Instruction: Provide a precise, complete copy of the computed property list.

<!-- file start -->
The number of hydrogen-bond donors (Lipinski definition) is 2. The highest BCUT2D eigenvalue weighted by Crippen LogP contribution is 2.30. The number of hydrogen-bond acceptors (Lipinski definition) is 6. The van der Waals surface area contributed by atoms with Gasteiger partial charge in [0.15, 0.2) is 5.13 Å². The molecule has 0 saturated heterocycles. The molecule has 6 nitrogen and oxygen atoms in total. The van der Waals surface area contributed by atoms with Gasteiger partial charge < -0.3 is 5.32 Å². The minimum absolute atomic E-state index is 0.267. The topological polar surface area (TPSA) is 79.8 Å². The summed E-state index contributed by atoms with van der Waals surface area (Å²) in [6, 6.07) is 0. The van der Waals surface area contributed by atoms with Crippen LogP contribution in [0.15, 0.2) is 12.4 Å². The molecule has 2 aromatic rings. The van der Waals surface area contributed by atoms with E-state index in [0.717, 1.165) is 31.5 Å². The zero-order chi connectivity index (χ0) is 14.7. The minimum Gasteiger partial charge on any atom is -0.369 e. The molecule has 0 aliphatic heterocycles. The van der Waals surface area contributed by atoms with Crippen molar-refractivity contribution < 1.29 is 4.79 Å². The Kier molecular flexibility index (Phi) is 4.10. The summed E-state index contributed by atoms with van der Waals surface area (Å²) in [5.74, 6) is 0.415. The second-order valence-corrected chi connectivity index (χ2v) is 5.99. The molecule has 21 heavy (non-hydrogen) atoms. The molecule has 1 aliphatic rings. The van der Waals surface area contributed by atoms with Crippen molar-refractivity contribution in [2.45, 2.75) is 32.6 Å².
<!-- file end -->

The number of hydrogen-bond donors (Lipinski definition) is 2. The highest BCUT2D eigenvalue weighted by Crippen LogP contribution is 2.30. The number of hydrogen-bond acceptors (Lipinski definition) is 6. The van der Waals surface area contributed by atoms with Gasteiger partial charge in [0.15, 0.2) is 5.13 Å². The molecule has 0 saturated heterocycles. The molecule has 6 nitrogen and oxygen atoms in total. The van der Waals surface area contributed by atoms with Gasteiger partial charge < -0.3 is 5.32 Å². The minimum absolute atomic E-state index is 0.267. The topological polar surface area (TPSA) is 79.8 Å². The summed E-state index contributed by atoms with van der Waals surface area (Å²) in [6, 6.07) is 0. The van der Waals surface area contributed by atoms with Crippen LogP contribution in [0.15, 0.2) is 12.4 Å². The molecule has 2 aromatic rings. The van der Waals surface area contributed by atoms with E-state index in [0.717, 1.165) is 31.5 Å². The zero-order chi connectivity index (χ0) is 14.7. The minimum Gasteiger partial charge on any atom is -0.369 e. The molecule has 0 aliphatic heterocycles. The van der Waals surface area contributed by atoms with Crippen molar-refractivity contribution < 1.29 is 4.79 Å². The Kier molecular flexibility index (Phi) is 4.10. The summed E-state index contributed by atoms with van der Waals surface area (Å²) in [5.74, 6) is 0.415. The second-order valence-corrected chi connectivity index (χ2v) is 5.99. The molecule has 21 heavy (non-hydrogen) atoms. The molecule has 1 aliphatic rings. The van der Waals surface area contributed by atoms with Crippen molar-refractivity contribution in [2.45, 2.75) is 32.6 Å².